But pantomiming gang rape in a formal entertainment meant to honor high-achieving Princeton grads? Srsly? Here’s my so-not-with-it, ridiculously predictable condemnation of the fun that college kids these days like to have:
Late last spring, Princeton hosted 1,300 alumnae for a weekend celebration of progress called “She Roars.” Justice Sonia Sotomayor was there. (Justice Elena Kagan could not attend.) So was Meg Whitman, former chief executive of eBay, and Wendy Kopp, chief executive and founder of Teach for America, as well as two members of Congress, a few best-selling authors and heads of corporations and universities. The first night, student a-cappella groups performed, and for one song the all-male Nassoons serenaded one lone member of the all-female Tigerlilies, who pretended to have wandered, lost, onto the stage. Keeping the rhythm, the men pantomimed unzipping their flies and thrusting their pelvises. In an essay in The Christian Science Monitor soon afterward, the singer Tina deVaron, who was in the audience, compared the performance with mimed gang rape, and told the story of her own rape by a fellow student when she was at Princeton in 1973. What the performers onstage that night saw as ribald fun, she wrote, was at the root of statistics like “one in four women will be sexually assaulted on a college campus.”
The response to Ms. deVaron was as mixed as that to my student interviewers. Many readers were appalled and wondered where these students’ parents had gone wrong. Others saw it as no big deal, and even suggested it was a response to the prissiness of earlier generations, who saw every male and female interaction as symbolic rather than fun.
Now, that’s just tacky at best, and outright aggressive when one considers the eminence of the audience and the history of coeducation at Princeton. (Would Princetonians put on a show for high-achieving male grads that pantomimes raping men?) But what the hell do I know? I just turned 43, and I keep forgetting that gender and sexuality have no history and sex was invented sometime in-between Nirvana’s Nevermind and the final episode of Friends.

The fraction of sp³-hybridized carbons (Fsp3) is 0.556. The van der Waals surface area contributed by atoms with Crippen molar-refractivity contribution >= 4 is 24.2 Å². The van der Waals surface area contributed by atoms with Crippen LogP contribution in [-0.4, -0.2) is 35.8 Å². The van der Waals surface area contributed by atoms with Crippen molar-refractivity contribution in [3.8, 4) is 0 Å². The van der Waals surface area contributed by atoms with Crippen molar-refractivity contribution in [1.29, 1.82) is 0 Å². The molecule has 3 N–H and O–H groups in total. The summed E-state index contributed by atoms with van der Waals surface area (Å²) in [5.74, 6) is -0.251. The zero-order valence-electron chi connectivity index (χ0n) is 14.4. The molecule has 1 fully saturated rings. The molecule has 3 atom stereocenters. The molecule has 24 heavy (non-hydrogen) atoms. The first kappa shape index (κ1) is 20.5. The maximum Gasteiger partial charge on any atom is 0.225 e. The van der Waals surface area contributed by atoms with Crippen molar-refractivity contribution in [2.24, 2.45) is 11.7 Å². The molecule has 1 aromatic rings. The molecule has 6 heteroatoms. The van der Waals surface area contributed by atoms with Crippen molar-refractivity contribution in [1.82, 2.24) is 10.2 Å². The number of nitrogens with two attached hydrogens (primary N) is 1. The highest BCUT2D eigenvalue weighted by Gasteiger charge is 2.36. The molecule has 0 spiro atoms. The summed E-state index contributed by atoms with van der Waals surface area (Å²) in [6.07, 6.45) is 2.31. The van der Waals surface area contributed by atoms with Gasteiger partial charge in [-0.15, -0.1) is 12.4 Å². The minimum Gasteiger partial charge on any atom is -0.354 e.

18 thoughts on “Monday roundup: no more pencils, no more books edition”
“7000 years of patriarchy can seem pretty theoretical.” Nice piece of phrasing! The aggressive defense of “ribald fun”: the right to have it, the need for more of it in the world, its transparent utility as a corrective for the various “prissinesses” of past eras, and stuff like that there, is one of the lamer causes that tend to get embraced–generally after somebody “misconstrues” whatever it was that just happened. Pretty pathetic too.
The balance of women co-eds may have tipped, but I’d bet the balance of male administrators, faculty and donors hasn’t — and they set the tone and provide the bankroll for all the partying, including telling their sons how to ignore all that PC nonsense. If they’re there for only four years, and just about any offense can be paid off, what does it matter?
And, I’d bet the lure of having men attend these colleges with so-called “parity” gender demographics would be the freedom to be traditionally masculine and irresponsible — the privileged male form of affirmative action, where one acts at one’s worst, instead of better than any potential competition. They *need* to be bad boys, the poor darlings, because we do so much better academically…. it’s like asking AA students to perform blackness as ghetto culture to provide diversity (which is another enforcement of misogyny and violence as destiny), instead of letting them be themselves….
We bought our school supplies weeks ago (eldest daughter is an office store fanatic and has her binders all prepared, stowed in the backpack with pens, pencils, programming calculator and the works all ready to go). I might go back because I’ve devised a cunning plan that requires index cards. . . .
As for the Princeton story? There isn’t enough facepalming in this world to convey my utter disgust that behaviour like that would be thought of as ‘fun’. I will share it w/high-achieving eldest to help promote her feminist edge and also so she’ll know a good reason to cross pricey Princeton off of her university admissions wish-list!
the first time sex discrimination hits home tends to be in the workforce and not at school
I duuno. I know students who read the difference between the sex ratio in their classes and the sex ratio among their professors as a result of sex bias in the academy. I think the key is whether or not students have the tools to do the analysis. Often, especially for undergraduates, they do not.
I had some long conversations last year with a student who, because she had always been harassed at work, just figured that was the way things went. She knew it was not appropriate but did not understand that she had any power to do anything about it.
I read the Lisa Belkin piece this morning, and share some of your thoughts. (I don’t think, BTW Janice, that Princeton is unusual — it’s just that Belkin is a Princeton grad writing primarily about Princeton.